Made in America

Shinola's New York store blends 1930s industrialism and clean minimalism to highlight handcrafted products
Posted January 7, 2014

It’s been said, “As General Motors goes, so goes the country.” During the boom years of the automobile industry, the city of Detroit was a bustling center of American industry. Now, with off-shore manufacturing; the economic struggles of the last few years; and the waning fortunes of General Motors, Ford and Chrysler; Detroit has become a poster child for the de-industrialization of America. And while the automobile industry is showing signs of resurgence of late, Motown has slipped into the throes of bankruptcy.

Tough times, however, call for creative thinking. In 2011, a small group of entrepreneurs dusted off the name and logo of the iconic Shinola Shoe Polish Company to use as the standard bearer for their new line of American-made luxury watches, leather goods, bicycles and journals.

Detroit is a great American city with deep manufacturing roots. The vision was to help revitalize this once bustling town by creating product that is made to last – and made in America. So last June, Shinola opened its first store, and what better place to open than Detroit?

In July, the fledgling company opened its second store in New York. The site was formerly a church with great bones and great history. Working with the design team at Rockwell Group (New York), they maintained the integrity of the existing building at 177 Franklin Street in TriBeCa, and stayed true to the nuances of the neighborhood. “We wanted to create a retail environment and café that’s an aesthetic blend of 1930s industrialism and clean minimalism to highlight and not compete with Shinola’s amazing handcrafted products,” says David Rockwell, founder and president of Rockwell Group.

The combination of the name of the mid-century shoe polish company (your father’s shoe shine) with existing architectural conditions provides a perfect experiential environment for Shinola’s product assortment. An expanse of white-washed brick walls, along with the warmth of oak fixtures and trim is a clear nod to American industrialism of the 30s.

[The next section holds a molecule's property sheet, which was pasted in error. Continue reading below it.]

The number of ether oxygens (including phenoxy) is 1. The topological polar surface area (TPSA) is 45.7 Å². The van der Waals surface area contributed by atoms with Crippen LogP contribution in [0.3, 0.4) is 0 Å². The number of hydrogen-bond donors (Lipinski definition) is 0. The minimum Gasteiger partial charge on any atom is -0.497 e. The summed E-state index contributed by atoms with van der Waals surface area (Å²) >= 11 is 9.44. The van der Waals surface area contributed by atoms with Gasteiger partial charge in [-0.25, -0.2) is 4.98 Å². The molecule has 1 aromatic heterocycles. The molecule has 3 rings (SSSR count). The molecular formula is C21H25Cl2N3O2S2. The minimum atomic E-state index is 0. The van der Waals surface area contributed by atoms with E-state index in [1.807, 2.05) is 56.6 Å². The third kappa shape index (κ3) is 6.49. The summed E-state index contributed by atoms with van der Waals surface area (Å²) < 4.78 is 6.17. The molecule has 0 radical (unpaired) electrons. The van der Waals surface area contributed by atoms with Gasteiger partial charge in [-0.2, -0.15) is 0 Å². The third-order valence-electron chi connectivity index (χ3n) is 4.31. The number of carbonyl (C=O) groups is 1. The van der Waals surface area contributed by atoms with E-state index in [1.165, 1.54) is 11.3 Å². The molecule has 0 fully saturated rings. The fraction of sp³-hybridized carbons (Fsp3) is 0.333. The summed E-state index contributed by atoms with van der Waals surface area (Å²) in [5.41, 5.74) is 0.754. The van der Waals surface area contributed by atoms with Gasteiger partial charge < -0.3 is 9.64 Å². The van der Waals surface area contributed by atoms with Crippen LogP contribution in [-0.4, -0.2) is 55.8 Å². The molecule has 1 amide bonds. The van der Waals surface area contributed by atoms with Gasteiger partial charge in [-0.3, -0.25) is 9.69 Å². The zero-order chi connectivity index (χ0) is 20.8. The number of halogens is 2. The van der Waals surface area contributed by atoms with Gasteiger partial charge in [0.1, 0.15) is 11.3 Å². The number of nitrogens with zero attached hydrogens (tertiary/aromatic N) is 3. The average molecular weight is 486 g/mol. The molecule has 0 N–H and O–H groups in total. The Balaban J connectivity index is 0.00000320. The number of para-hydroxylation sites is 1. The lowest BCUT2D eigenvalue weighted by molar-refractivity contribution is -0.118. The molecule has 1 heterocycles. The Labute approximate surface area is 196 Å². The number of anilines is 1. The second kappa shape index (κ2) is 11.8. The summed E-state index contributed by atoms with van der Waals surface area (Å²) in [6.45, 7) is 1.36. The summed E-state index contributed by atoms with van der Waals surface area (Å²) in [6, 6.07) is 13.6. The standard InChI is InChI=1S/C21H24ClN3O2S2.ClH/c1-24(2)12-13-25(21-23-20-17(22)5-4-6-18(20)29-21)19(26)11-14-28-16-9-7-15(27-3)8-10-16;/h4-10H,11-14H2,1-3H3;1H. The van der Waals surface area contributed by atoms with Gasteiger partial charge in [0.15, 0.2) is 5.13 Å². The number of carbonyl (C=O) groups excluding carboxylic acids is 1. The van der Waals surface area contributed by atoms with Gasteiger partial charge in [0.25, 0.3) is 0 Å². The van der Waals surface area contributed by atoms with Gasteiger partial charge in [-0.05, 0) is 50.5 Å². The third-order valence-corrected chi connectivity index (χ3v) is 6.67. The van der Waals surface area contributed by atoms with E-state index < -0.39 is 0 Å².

The environment features oak library tables and shelving units adorned with decorative brass lamps that also serve to highlight merchandise. Art is seamlessly integrated into the space in the form of a bronze Mercator map purchased from the lobby of an oil company based in Rockefeller Center. The wall-mounted piece celebrates machine-age craftsmanship; a gesture appropriate for Shinola’s support of American industry.

“To reference the industrial culture of the 20th century, we incorporated found objects,” Rockwell adds. A century-old quarter-sawn oak display vitrine, discovered at a junk shop in Seneca, N.Y., was carefully restored and strategically positioned as a focal point on the back wall. The found treasure presents Shinola’s collection of men’s, women’s and unisex fine watches.

Nearby, a spiral staircase leads to a steel and brass catwalk, manufactured by one of New York’s remaining blacksmiths, above the selling space. The catwalk together with backlit ceiling panels suggestive of a skylight, also pay homage to the architectural genre of the day. A framed vintage American flag helps set the tone, while three sets of oak tables with woven leather-backed chairs provide lifestyle vignettes of watches, leather goods and bicycle accessories.

Upon entering the store, customers are treated to a curated newsstand featuring a wide assortment of periodicals, bicycling magazines and books. In addition, customers can get their morning coffee with scone, muffin or cookie at a café in the front of the retail space operated by The Smile, a trendy eatery on Noho’s Bond Street. The café opens at 7 a.m. for the convenience of passersby on their way to work.

The telling of a monthly story is the merchandising approach. Pop-up presentations within the store feature select product offerings that may include color groupings or merchandise from collaborative partners such as Hickoree's, a Brooklyn-based brand; Map of Days, producers of items such as leather-covered bike locks; and Elysia Vandenbussche, a local Detroit artist making ceramic vessels. 

The Shinola brand is a classic American story. Its mission is to celebrate America’s great manufacturing roots, and build on its industrial legacy. Through creative thinking and visionary merchandising, Shinola hopes to help move great American cities like Detroit into the future. With this kind of vision, the term “Made in America” will once again be highly respected and worthy of its renowned history.

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Photography: Eric Laignel, New York